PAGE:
Chad P. Bown

The World Bank

Chad P. Bown is a Lead Economist at the World Bank in Washington, DC and a Research Fellow at CEPR in London. At the World Bank, he conducts research and advises governments on international trade policy as part of the Trade and International Integration (DECTI) team in the Development Research Group.

Bown has served as Senior Economist in the White House on the President's Council of Economic Advisers (CEA), and he is formerly a tenured Professor of Economics at Brandeis University, where he was a member of the faculty for twelve years with a joint appointment in the Department of Economics and International Business School (IBS). Bown has also been the Okun-Model Fellow in Economic Studies and a non-resident Fellow in the Global Economy and Development Program at the Brookings Institution, and he spent a year in residence as a visiting scholar in Economic Research at the WTO Secretariat.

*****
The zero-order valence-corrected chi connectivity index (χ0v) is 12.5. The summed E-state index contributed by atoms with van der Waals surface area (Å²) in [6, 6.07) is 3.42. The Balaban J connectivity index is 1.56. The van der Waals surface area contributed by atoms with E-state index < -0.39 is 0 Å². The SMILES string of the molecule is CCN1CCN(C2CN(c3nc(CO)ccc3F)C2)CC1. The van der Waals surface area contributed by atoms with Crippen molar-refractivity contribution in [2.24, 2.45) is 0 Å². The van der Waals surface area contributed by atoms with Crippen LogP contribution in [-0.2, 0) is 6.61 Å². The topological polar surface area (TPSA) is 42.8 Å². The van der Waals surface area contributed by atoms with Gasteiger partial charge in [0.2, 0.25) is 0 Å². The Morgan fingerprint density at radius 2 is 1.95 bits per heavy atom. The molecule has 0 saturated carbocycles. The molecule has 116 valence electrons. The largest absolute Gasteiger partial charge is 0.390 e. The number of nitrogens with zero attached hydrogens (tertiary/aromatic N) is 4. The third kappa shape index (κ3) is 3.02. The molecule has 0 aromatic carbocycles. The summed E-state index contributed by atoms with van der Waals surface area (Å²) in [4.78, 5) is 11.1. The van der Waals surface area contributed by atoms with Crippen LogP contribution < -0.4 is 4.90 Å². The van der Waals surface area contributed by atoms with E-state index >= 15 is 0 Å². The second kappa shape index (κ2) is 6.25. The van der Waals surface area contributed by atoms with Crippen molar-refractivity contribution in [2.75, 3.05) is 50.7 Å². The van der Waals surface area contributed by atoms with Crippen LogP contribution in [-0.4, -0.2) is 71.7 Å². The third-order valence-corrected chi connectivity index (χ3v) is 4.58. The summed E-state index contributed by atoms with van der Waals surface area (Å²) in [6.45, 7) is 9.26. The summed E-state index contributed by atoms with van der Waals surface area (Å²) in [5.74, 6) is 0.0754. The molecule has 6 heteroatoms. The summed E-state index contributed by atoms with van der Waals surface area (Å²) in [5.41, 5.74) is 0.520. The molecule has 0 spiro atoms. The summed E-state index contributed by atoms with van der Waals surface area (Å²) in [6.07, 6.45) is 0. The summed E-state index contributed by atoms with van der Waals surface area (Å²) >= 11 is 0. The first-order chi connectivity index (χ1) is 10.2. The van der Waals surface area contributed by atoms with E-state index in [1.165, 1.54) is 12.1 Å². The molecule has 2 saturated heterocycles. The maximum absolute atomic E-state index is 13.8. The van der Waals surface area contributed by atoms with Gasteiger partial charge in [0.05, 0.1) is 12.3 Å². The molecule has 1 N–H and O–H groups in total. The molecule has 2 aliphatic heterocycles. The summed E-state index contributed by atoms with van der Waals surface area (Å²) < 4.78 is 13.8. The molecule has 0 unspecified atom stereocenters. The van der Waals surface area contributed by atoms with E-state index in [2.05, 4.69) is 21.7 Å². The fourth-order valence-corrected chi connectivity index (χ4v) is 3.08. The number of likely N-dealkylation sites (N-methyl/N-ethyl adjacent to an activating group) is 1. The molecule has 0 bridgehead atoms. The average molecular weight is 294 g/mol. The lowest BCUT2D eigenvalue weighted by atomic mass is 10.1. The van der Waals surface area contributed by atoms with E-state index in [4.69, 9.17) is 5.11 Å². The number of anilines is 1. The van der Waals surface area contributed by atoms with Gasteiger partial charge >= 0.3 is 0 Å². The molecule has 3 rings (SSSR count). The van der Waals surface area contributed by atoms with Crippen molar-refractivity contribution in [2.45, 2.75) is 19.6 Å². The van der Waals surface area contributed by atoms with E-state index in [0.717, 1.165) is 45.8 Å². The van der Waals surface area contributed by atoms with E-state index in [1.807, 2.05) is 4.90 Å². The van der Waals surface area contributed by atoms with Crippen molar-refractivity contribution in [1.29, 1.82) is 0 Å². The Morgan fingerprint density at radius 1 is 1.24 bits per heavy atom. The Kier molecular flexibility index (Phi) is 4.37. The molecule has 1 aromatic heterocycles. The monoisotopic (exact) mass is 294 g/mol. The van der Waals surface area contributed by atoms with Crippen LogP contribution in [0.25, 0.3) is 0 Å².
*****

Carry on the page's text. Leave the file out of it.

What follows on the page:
In 2004, Bown initiated a trade policy transparency project at the World Bank that subsequently resulted in the freely available, Internet-based Global Antidumping Database, which is now part of the World Bank's Temporary Trade Barriers Database. He now serves on the editorial boards of Economics & Politics, Journal of International Economics, Journal of International Economic Law, Journal of World Trade, Review of International Organizations, and World Trade Review. He is a Member of the Council on Foreign Relations, and he co-directs, with Petros C. Mavroidis, an annual program of scholars providing and publishing legal-economic assessments of WTO case law and jurisprudence.

Bown has published an edited volume on the global economic crisis titled The Great Recession and Import Protection: The Role of Temporary Trade Barriers (CEPR and World Bank, 2011). His other recent books include Self-Enforcing Trade: Developing Countries and WTO Dispute Settlement (Brookings Institution Press, 2009) and The Law, Economics and Politics of Retaliation in WTO Dispute Settlement (co-edited with Joost Pauwelyn, Cambridge University Press, 2010).